AN ECOLOGY FORMED IN DIFFERENT PLACES
There are always contexts to an ecology for learning and one of these is place - where is an ecology learning created. I like the concept of creativity that says its about moving an idea from one place to another. I know what this idea must feel like! Over the four weeks that #creativeHE unfolded when this process has unfolded I have moved from one place to another. My pedagogical journey began when on holiday in Australia, then travelled to a conference in Singapore, them my home in autumnal Surrey, and on the N Kent coast (right). My thinking and actions accompanied me on my journeys on aeroplanes and trains .. the fantastic affordance of the internet and communications technology means that I don't have to be tied to a particular place to be part of this social learning process. The ecology I created for this #creativeHE conversation involved all of these places and they shaped my involvement and my thinking (see two previous posts). My experiences remind me that everyone else in this social learning project will also be inhabiting and journeying through different places in their life. In my earlier blog I mentioned two recent conferences I had attended in both cases I met people I had never met before, formed relationships and invited them to participate in the #creativeHE conversation and some of them did. In this way past ecologies for learning are connected to the present unfolding ecology. Such is the fluidity of living and learning in the Social Age.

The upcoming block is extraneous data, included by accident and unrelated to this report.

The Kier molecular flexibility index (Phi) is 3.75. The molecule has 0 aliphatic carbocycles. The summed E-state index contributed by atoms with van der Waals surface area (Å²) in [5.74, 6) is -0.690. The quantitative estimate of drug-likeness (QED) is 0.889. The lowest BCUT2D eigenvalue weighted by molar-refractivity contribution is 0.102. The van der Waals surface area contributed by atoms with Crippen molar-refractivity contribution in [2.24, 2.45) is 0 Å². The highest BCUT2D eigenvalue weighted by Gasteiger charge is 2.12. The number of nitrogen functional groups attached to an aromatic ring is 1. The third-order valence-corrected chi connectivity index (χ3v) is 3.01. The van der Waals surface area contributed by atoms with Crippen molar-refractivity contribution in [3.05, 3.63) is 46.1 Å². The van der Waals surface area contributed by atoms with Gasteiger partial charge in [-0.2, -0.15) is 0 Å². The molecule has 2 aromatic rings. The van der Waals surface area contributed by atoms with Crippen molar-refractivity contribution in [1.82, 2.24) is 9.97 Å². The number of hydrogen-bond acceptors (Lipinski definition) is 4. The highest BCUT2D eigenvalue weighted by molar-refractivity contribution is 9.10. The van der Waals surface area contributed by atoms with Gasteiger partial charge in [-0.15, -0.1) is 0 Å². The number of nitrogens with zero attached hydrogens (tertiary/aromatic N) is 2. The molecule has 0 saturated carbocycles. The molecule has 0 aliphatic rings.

I was bringing a lot of my recent past experience to this conversation on the idea of learning ecologies and also experience of facilitating #creativeHE conversations. Both of these things provided context for the conversation. My proximal goal was to facilitate a conversation that participants would find worthwhile and valuable, at the same time exploring and evaluating the idea of learning ecologies. These were set within the longer term goals of fulfilling the missions of Creative Academic and #creativeHE.